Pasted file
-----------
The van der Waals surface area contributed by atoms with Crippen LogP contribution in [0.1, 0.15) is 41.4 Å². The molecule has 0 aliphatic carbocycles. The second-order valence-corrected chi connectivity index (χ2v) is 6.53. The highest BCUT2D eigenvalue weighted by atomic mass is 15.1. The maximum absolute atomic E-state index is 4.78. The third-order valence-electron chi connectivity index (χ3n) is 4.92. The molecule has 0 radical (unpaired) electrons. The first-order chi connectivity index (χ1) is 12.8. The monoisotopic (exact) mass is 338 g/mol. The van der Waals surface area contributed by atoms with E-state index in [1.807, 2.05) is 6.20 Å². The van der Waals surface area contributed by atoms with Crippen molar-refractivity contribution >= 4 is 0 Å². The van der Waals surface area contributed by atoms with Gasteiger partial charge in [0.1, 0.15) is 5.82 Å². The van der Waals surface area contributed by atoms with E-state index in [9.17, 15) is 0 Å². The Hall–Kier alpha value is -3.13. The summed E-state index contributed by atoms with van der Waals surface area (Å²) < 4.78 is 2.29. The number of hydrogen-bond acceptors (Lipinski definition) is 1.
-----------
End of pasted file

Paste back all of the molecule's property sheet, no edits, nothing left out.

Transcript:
The van der Waals surface area contributed by atoms with Crippen LogP contribution in [0.1, 0.15) is 41.4 Å². The molecule has 0 aliphatic carbocycles. The second-order valence-corrected chi connectivity index (χ2v) is 6.53. The highest BCUT2D eigenvalue weighted by atomic mass is 15.1. The maximum absolute atomic E-state index is 4.78. The third-order valence-electron chi connectivity index (χ3n) is 4.92. The molecule has 0 radical (unpaired) electrons. The first-order chi connectivity index (χ1) is 12.8. The monoisotopic (exact) mass is 338 g/mol. The van der Waals surface area contributed by atoms with E-state index in [1.807, 2.05) is 6.20 Å². The van der Waals surface area contributed by atoms with Crippen molar-refractivity contribution >= 4 is 0 Å². The van der Waals surface area contributed by atoms with Gasteiger partial charge in [0.1, 0.15) is 5.82 Å². The van der Waals surface area contributed by atoms with E-state index in [9.17, 15) is 0 Å². The Hall–Kier alpha value is -3.13. The summed E-state index contributed by atoms with van der Waals surface area (Å²) < 4.78 is 2.29. The number of hydrogen-bond acceptors (Lipinski definition) is 1.